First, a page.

Criminal Justice & the Rule of Law Executive Branch Intelligence

Matthew Bissonnette’s Duties Concerning Classified Information

Jack Goldsmith
Monday, September 10, 2012, 4:37 PM
Tom Ricks has an uncharacteristically uninformed post about the No Easy Day kerfuffle, in which he claims that it “would be a bad thing if people came to expect some sort of right of the military to review memoirs, and adds that “I know CIA does that sort of thing, but I don't remember the military doing it much.”  In fact everyone in the m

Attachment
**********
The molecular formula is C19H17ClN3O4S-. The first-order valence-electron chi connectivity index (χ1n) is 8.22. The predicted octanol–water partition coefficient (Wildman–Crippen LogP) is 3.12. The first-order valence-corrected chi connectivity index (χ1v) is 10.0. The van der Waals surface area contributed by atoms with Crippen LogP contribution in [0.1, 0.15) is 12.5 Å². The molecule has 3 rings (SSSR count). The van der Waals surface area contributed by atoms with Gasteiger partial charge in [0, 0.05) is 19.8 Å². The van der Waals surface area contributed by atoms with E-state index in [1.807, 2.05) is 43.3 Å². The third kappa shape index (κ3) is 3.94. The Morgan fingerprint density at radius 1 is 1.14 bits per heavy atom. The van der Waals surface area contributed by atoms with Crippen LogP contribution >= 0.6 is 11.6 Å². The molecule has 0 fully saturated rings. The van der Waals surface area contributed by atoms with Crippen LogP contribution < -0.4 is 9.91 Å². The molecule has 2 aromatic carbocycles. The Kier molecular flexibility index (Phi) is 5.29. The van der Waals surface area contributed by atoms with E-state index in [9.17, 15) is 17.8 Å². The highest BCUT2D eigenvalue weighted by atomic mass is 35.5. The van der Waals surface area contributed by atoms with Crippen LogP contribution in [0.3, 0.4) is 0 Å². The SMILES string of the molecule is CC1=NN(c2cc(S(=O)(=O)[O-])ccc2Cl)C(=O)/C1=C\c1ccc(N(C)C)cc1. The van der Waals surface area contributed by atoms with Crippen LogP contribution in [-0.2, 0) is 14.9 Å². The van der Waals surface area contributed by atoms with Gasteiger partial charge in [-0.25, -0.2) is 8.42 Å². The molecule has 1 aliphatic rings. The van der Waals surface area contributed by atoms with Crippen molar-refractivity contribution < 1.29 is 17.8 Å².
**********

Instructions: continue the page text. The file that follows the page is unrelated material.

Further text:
Published by The Lawfare Institute
in Cooperation With